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How to Work Out During the Golf Season



Top golfers today are elite athletes whose in-season programs are carefully considered based on their competitive schedules, how each individual athlete responds to different physical stressors, the physical qualities important to that athlete, and much more. The goal is to allow these athletes to perform at the highest possible level while staying healthy and energized so they can manage their busy practice schedules, play schedules, and the demands of constant travel.

But what does all this have to do with GolfWRX readers, who probably aren’t tour pros and have day jobs that keep them from playing as much golf as they’d like? Well, as it turns out, you’ve probably got more in common with a typical tour pro than you might think… in terms of lifestyle at least.

Late nights and early wake-up calls compromise good sleeping habits, and too much sitting (long-distance travel or at a desk) wreak havoc on posture. Tournament golf is just one part of their lives, along with family, kids and work commitments (most tour players have big time commitments from their sponsors, the media, and their professional tour). Starting to sound familiar?

Considering all of these competing demands on the in-season golfer, whether pro or amateur, my job as a fitness professional at this time of year is less of coach and more of a manager. My goal is to manage all the competing demands on a golfer’s time, and most importantly, improve their recovery capacity to allow them to perform optimally when they need to.

In order to achieve this, a golfer’s in-season training should have three main objectives:

  1. Injury prevention
  2. Maintaining strength/other physical qualities needed to perform (they’re usually built during the off-season)
  3. Managing fatigue so athletes are fresh to tee it up week after week.

Injury Prevention

When injured, an athlete cannot gain strength, power or sport-specific skill. For that reason, injury prevention should be the first priority of every coach and athlete.

The hips, low back and shoulders tend to get pretty chewed up in the golf swing, particularly during a long, competitive season. All the eccentric stress of a greater volume of golf swings, as well as the asymmetrical nature of the golf swing, can lead to significant losses in mobility. Additionally, this is usually coupled with walking the course for 3-5 rounds per week and long-distance travel to tournaments (or long periods of sitting at a desk for the average amateur with a day job).

This tends to have pretty disastrous effects on posture and leads to missing out on basic functional movement patterns like squatting and lunging, so our exercise selection in-season is going to need to account for this.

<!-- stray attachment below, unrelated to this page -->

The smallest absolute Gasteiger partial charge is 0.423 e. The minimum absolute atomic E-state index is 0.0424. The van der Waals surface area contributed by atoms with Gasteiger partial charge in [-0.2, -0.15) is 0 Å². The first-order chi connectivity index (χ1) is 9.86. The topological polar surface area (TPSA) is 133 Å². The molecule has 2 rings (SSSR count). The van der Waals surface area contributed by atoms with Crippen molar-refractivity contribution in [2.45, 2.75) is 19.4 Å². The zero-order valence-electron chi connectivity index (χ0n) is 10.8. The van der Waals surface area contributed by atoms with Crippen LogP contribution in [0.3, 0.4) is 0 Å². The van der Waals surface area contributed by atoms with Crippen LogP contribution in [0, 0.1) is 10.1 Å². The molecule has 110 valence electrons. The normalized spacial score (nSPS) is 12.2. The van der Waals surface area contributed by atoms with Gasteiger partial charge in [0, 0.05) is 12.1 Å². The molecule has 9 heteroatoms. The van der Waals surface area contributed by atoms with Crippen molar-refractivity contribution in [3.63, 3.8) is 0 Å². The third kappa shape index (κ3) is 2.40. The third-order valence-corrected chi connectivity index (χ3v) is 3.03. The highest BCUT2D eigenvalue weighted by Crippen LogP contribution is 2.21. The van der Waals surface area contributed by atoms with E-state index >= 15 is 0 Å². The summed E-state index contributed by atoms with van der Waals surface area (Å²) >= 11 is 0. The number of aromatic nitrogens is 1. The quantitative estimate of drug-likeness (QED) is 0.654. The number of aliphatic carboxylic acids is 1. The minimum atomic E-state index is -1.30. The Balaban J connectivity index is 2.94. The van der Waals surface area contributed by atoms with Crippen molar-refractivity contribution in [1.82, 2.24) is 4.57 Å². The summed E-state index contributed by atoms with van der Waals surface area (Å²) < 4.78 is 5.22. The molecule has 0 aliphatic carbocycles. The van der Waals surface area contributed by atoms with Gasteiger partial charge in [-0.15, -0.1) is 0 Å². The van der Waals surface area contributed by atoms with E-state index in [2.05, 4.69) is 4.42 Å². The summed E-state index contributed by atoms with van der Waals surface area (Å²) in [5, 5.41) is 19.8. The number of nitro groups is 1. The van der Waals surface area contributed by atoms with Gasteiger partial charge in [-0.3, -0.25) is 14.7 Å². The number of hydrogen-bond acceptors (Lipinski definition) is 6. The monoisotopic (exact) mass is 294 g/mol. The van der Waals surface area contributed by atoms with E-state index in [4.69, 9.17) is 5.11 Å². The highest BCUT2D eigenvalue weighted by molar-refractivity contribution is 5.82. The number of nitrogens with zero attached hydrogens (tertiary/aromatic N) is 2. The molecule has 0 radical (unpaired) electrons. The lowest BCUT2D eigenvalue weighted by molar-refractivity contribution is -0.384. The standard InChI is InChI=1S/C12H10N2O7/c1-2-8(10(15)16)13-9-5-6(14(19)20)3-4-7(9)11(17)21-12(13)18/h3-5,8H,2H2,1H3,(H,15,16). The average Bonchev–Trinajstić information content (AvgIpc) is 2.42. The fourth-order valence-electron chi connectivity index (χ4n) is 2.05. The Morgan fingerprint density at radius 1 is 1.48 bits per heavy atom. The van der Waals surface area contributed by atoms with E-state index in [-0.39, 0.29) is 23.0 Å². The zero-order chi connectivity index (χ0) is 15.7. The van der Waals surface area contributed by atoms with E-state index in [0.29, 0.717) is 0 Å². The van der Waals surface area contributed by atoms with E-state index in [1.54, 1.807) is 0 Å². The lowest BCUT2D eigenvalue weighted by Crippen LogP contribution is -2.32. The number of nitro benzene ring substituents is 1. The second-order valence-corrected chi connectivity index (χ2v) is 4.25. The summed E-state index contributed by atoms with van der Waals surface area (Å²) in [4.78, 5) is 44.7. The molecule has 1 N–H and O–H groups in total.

Maintaining Strength

I love a good analogy, and one of my favorites is thinking of max strength like a drinking glass. If you have a bigger glass (i.e. more strength), you have the potential to be faster or more explosive. This analogy works great in the off-season, however, during the season we tweak it slightly.

Imagine you have a glass, but it has a small hole in the bottom and water is leaking out. This is representative of the strength you’ll lose over the course of a competitive season. If you did the right things in the off-season and got stronger, you have a bigger glass. So even if you have a hole and you’re losing some strength, you’ve got a bigger strength reserve that you can lose. And taking that a step further, if you continue strength training in-season, it’s like plugging a hole in your glass. You may still lose some of your gains, but you’ll do so at a much slower pace.

By strength training year round, not only do you have a bigger strength reserve to start, but you can also maintain Your strength for as long as possible.

The key to in-season strength training is not to demonstrate maximal strength, but rather to maintain strength. We may still move some decent weights, but we don’t need to be working up to true 3-5 rep maxes. Even if you only get in one decent training session per week and lift for 2-3 sets of at 70-80 percent of your of 3-rep max (or 7-8 on an RPE scale), it’s going to go a long way to mitigating any losses in strength over the course of the competitive season.

Managing Fatigue

During in-season training, the primary thing I’m trying to manage is fatigue. For our purposes, fatigue basically equates to stress. And all stress is stress: physical, emotional, mental, financial, marital, etc.

Once the stress bucket is full, there’s not much you can do other than take a break and fix the problem. If the golf season sees a significant increase in the amount of golf swings you are making, walking you are doing or emotional stress (we’ve all been there!), we better factor that in.